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On this episode of the EBB podcast, I talk with Nekisha Killings, IBCLC and founder of The Melanated Mammary Atlas®, all about cultural humility and educating clinicians and birth workers about identifying and diagnosing conditions that present in Black and Brown breasts/chests.

 

Nekisha Killings, holds a master’s in public health (MPH) and is an international board certified lactation consultant (IBCLC). She’s an equity strategist and maternal and child health advocate who speaks, teaches and facilitates on topics related to equity and dismantling bias across various sectors. She is also a director of equity, inclusion, and belonging with the Black Mothers’ Breastfeeding Association and consults with organizations on implementing creative strategies to better support marginalized communities. As a leader in the field, she wrote the chapter titled Cultural Humility in the latest core curriculum for interdisciplinary lactation care and continues to wow audiences with new realizations that positively impact their approach to business and life.

 

Nekisha shares how she’s working to change the face of lactation education and bring equity, inclusion, diversity and most importantly training and education to clinicians and birth workers around the normalization of Black and Brown breasts/chests, as well as, identifying and diagnosing clinical conditions that present on melanated skin. Not only is Nekisha working to revolutionize how we understand many pathologies in lactation, she shares how she has been entrusted to carry forward in the production of the pivotal Breastfeeding Atlas and ensure that future clinicians and folks vested in the lactation dyad have access to accurate, complete, and inclusive information.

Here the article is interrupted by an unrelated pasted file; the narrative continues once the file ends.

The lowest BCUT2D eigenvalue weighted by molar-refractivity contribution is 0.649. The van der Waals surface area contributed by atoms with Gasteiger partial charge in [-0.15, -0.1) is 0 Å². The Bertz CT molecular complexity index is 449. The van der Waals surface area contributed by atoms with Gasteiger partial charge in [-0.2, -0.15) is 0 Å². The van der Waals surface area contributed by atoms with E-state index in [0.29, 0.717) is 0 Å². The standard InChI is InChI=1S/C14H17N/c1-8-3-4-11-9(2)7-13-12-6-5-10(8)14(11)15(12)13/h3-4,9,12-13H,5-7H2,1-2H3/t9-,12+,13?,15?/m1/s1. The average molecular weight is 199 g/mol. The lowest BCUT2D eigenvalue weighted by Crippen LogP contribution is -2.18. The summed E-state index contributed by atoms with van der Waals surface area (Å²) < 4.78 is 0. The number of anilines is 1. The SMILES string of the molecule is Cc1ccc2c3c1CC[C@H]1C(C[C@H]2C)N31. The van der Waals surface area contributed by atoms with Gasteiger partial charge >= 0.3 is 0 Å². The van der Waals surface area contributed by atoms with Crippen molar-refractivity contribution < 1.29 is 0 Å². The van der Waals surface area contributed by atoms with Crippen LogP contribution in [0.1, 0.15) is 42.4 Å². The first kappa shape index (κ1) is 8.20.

Content Warning: Discussion of birth/lactation trauma and lack of diversity and inclusion in lactation training.

Resources
Follow The Melanated Mammary Atlas® on Instagram @themmatlas
Follow Nekisha on Instagram @AhaMomentMaven
 
Learn more and subscribe to The Melanated Mammary Atlas® at www.mmatlas.com
Learn more about Nekisha and her work at www.nekishakillings.com
 
Find The Breastfeeding Atlas here
Learn about the Black Mothers’ Breastfeeding Association here

Learn about Black Breastfeeding Week here

Listen to EBB episodes:
  • EBB 214 – Supporting Pumping Parents in Lactation with IBCLC, Nichelle Clark
  • EBB 211 – Supporting Expectant Families through Birth and Lactation with Birth Doula and EBB Program Team Assistant, Rikki Jenkins
  • EBB 189 – Why Black Lactation Matters and the Importance of Black Breastfeeding Week with IBCLC, Janiya Mitnaul Williams
Transcript

Rebecca Dekker:

Hi everyone. On today’s podcast, we’re going to talk with Nekisha Killings IBCLC about cultural humility in lactation work and the development of The Melanated Mammary Atlas®.

Welcome to the Evidence Based Birth® podcast. My name is Rebecca Dekker and I’m a nurse with my PhD and the founder of Evidence Based Birth®. Join me each week as we work together to get evidence-based information into the hands of families and professionals around the world. As a reminder, this information is not medical advice. See ebbirth.com/disclaimer for more details.